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TCS 2019 CMO Study Industry Report Retail




How Retailers Are Digitally Personalizing Content to Create Market Awareness

Sunil Karkera
Global Head, TCS Interactive
James Wheless
Global Managing Partner, Consulting & Services Integration, Tata Consultancy Services
Lakshmi Ramesh
Head, Media Center of Excellence, Cognitive Business Operations, TCS
Lisa Fairbanks
TCS Product Management Leader Customer Experience Strategist and Customer Analytics Innovator

This report is based on TCS’ larger study on digital marketing opportunities for CMOs in 11 global industries. Our findings are based on just one part of the study: how marketers are using digital technology to personalize the way they communicate with prospects in what we refer to as the first stage of the brand experience. (This is the awareness stage, one of four.)

Retailers far more frequently than all 516 survey respondents said marketing creates communications in Stage 4 of the brand experience—getting current customers to buy more offerings. About three-quarters of retail marketers do that vs. less than half of all survey participants (47%).


KEY FINDINGS IN STAGE 1—Creating Market Awareness

How Retail Marketers Personalize Communications to Attract the Digitally Distracted

#1 Digital Channels Dominate, and Social Media is a Key Tool

Every retailer creates awareness of its offerings through both digital and non-digital channels (including print media). So print newspapers and magazines are still key marketing vehicles. Fewer retailers—but still a majority—use broadcast media. And more than two-thirds use their social media presence to reel in prospects.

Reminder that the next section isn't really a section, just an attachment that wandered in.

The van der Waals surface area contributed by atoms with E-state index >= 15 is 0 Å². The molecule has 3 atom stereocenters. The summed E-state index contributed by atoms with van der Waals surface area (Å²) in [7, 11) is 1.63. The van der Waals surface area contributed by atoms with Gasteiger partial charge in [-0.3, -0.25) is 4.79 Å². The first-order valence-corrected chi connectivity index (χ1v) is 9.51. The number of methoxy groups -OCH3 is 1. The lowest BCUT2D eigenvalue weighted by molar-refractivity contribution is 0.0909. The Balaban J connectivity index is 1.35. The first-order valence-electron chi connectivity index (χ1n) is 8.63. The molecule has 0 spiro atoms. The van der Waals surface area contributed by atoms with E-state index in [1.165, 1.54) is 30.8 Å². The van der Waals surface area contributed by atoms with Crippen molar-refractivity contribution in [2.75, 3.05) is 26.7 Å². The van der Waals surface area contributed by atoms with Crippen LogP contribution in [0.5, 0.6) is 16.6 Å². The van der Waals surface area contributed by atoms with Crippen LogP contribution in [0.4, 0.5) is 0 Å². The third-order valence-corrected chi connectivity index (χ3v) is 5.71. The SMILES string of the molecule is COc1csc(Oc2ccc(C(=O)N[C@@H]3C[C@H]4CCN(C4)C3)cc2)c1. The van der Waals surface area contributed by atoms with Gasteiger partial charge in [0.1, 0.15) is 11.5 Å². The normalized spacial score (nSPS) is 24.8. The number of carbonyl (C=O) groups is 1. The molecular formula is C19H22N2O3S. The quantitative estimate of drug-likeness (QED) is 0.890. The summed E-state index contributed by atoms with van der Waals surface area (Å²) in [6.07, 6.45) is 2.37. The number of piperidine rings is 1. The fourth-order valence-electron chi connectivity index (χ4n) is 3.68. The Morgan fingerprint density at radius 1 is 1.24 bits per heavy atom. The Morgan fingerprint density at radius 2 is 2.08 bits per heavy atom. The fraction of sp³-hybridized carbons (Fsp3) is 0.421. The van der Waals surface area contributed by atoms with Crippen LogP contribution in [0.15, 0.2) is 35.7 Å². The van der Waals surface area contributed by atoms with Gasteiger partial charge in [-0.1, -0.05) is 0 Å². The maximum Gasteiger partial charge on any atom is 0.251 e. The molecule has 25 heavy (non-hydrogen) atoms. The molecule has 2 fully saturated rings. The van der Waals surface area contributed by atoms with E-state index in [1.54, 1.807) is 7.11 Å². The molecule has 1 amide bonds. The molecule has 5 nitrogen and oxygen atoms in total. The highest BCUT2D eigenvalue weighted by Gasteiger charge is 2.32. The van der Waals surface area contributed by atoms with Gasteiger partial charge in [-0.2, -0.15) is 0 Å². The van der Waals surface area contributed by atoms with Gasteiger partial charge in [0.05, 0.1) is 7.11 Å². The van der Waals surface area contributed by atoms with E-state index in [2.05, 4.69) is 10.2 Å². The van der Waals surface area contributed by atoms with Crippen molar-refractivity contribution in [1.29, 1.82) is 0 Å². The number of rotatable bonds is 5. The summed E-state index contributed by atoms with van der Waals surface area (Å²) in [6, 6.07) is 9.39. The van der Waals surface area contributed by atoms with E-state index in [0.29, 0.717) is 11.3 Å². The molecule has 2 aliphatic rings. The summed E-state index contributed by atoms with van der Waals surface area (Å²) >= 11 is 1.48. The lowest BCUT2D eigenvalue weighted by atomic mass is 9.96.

Some 100% of the retail CMOs we surveyed use print media advertising to attract the attention of potential customers. That compares with 89% of the survey population as a whole. And 87% of retail marketers advertise in broadcast channels—again, higher than all industries (75%). However, not one retailer uses direct mail marketing.

But digital channels are crucial. Retailers were much more likely to use their mobile apps to snare the attention of prospective customers. Some 92% of retailers use their apps as a channel for creating awareness vs. 69% of all companies surveyed. Other research confirms the value of retailers’ apps. Among several categories of apps that it studied, retail and ecommerce apps enjoyed the highest retention rates of users worldwide in the second half of last year, according to Localytics.1

About two-thirds of retailers use their social media pages to get their messages out. Savvy retailers go another step: They use social media to interact online with prospects. For example, U.S. home improvement retail giant Lowes replies to consumers who ask questions on the firm’s Facebook pages. And according to one article, they aren’t formulaic responses.2 As of April 2019, Lowes had more than 4.5 million Facebook followers.

About 92% of retailers use their apps to create awareness vs 69% of all companies surveyed.

About one quarter (26%) run digital ads on e-commerce sites such as That number was the same as the entire survey population.

This might sound surprising: A retailer running ads on another retailer’s e-commerce site? But other research shows it is not unusual. A survey conducted this year found retailers with at least $100 million in online revenue spend an average 14% of their digital ad budgets on Amazon.3

A much higher percentage of retailers (37%) than survey population as a whole (10%) uses ads on online review forums (such as Yelp, Google and others).